This Is the Number One Question You Should Ask During Job Interviews to Avoid a Toxic Workplace

Finding a job that's the right fit can be difficult, especially when you're searching during the pandemic. That's why it's important to ask the right questions.

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4 min read

The job application process can be incredibly tiring and cumbersome, requiring an incessant amount of cover letter-writing, multiple rounds of hour-long interviews and seemingly endless waiting periods.

By the time a somewhat enticing offer comes along, candidates might feel resigned to take it — just to simply get the application process over with. But, at a time when the pandemic has made the jobs market uncertain and added to existing financial stress, it's more important than ever to make sure that the job that's being offered is the right fit. 

According to Karin Borchert, CEO of Modern Hire, that starts with asking the right during the process.

Related: 15 Ways to Spot a Toxic Work Environment Before You Take the Job

While interviews are a good way for employers to better understand how your experience fits a certain position, it's also an opportunity see if the employers are a match for you. Their responses to your end-of-interview questions are an indication of whether they'll be attentive to your concerns or needs should you decide to join their team.

As such, among the many responses interviewees should look out for, one stands out above all: "An employer should be able to have a real answer to what [they] do for , particularly in a time with so much uncertainty and safety concerns and all of that," Borchert says.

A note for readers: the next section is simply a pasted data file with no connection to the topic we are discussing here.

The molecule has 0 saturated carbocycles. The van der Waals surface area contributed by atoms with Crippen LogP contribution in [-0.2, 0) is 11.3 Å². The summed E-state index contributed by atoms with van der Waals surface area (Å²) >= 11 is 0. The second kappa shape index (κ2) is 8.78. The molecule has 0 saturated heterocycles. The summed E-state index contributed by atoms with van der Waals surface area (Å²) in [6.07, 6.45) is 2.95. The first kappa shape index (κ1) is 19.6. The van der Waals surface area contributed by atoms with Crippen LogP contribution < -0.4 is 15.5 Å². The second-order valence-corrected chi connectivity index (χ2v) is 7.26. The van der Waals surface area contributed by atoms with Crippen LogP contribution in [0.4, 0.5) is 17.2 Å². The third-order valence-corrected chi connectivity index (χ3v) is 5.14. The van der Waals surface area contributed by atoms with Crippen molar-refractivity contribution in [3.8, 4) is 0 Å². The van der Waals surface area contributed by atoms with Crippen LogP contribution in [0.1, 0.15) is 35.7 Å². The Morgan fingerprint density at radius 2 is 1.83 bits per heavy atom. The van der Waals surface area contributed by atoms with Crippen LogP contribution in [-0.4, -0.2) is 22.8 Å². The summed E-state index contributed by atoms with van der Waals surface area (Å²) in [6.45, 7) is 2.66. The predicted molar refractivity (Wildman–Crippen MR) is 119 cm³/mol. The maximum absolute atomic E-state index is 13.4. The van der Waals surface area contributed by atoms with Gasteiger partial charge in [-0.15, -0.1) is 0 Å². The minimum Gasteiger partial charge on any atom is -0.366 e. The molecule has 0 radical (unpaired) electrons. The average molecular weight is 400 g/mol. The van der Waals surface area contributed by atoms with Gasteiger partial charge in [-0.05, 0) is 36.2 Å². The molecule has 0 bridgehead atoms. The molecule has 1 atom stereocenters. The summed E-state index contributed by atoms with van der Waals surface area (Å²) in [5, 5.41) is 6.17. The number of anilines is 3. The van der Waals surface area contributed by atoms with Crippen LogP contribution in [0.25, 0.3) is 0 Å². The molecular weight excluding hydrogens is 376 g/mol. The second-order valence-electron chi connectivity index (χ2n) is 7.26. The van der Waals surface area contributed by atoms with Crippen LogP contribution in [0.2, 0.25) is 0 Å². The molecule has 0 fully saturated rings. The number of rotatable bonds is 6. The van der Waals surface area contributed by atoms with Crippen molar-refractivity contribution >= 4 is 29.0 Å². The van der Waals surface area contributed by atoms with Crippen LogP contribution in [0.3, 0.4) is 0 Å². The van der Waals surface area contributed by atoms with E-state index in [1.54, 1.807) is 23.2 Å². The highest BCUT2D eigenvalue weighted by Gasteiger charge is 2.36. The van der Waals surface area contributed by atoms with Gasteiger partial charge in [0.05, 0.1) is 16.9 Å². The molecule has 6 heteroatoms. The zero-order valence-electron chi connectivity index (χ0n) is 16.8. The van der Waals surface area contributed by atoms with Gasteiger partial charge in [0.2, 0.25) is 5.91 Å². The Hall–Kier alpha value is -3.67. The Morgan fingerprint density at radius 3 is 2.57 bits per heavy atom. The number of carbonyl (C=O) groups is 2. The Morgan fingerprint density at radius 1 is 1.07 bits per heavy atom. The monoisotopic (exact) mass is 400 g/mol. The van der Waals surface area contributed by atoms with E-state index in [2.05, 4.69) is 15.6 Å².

This is important and timely for a couple of reasons.

Last year, workplace-consulting firm Emtrain published a survey of 400,000 employees at 125 companies, revealing that toxic workplaces were common and that at least one in three employees left their companies due to "workplace conflict." One should expect, then, that the issues found in toxic work environments have only been amplified during the pandemic, especially when many (especially those from the baby boomer generation) have been working at home and found it increasingly difficult to log off their computers at a reasonable time. Asking about work-life balance, then, addresses a serious issue that continues to impact a majority of employees today. 

The question can also give insight into how empathetic an employer is. A considerate employer understands that striking the right work-life balance means more than just providing a sufficient number of days off. It also means being flexible, allowing employees to address unforeseen circumstances as they arise and providing them with peace of mind. 

"We've been in [a pandemic] for a while now, and mental health and a toxic work environment," says Borchert. "So a prospective employer should have some answers there if they're really serious about having a healthy work environment and recognizing the importance of work-life balance."

How the employer answers your question matters too. "If you're asking about hours or flexibility, you want to feel good about those answers," she adds, while urging job candidates to pay special attention to the interviewer's body language. "You don't want to feel like someone's avoiding answering the questions, inconsistent in how they're answering or depriving you the opportunity to get more information."

If you're still not satisfied with the interviewer's answer, ask whether you can speak to a current employee. This gives you the chance to get a firsthand account of how much the employer prioritizes work-life balance during a precarious time. 

"You have to listen to your gut instincts in the kinds of answers that you're getting from a potential employer," Borchert advises. "You know there's some judgment and evaluation [in the sense that] the person you're interviewing with is applying as well." 

In other words, always remember that an interview goes both ways. As much as you have to sell your experience to the prospective employer, that person also has to convince you that they will protect your work-life balance at a time when the line between work and life has become blurred. 

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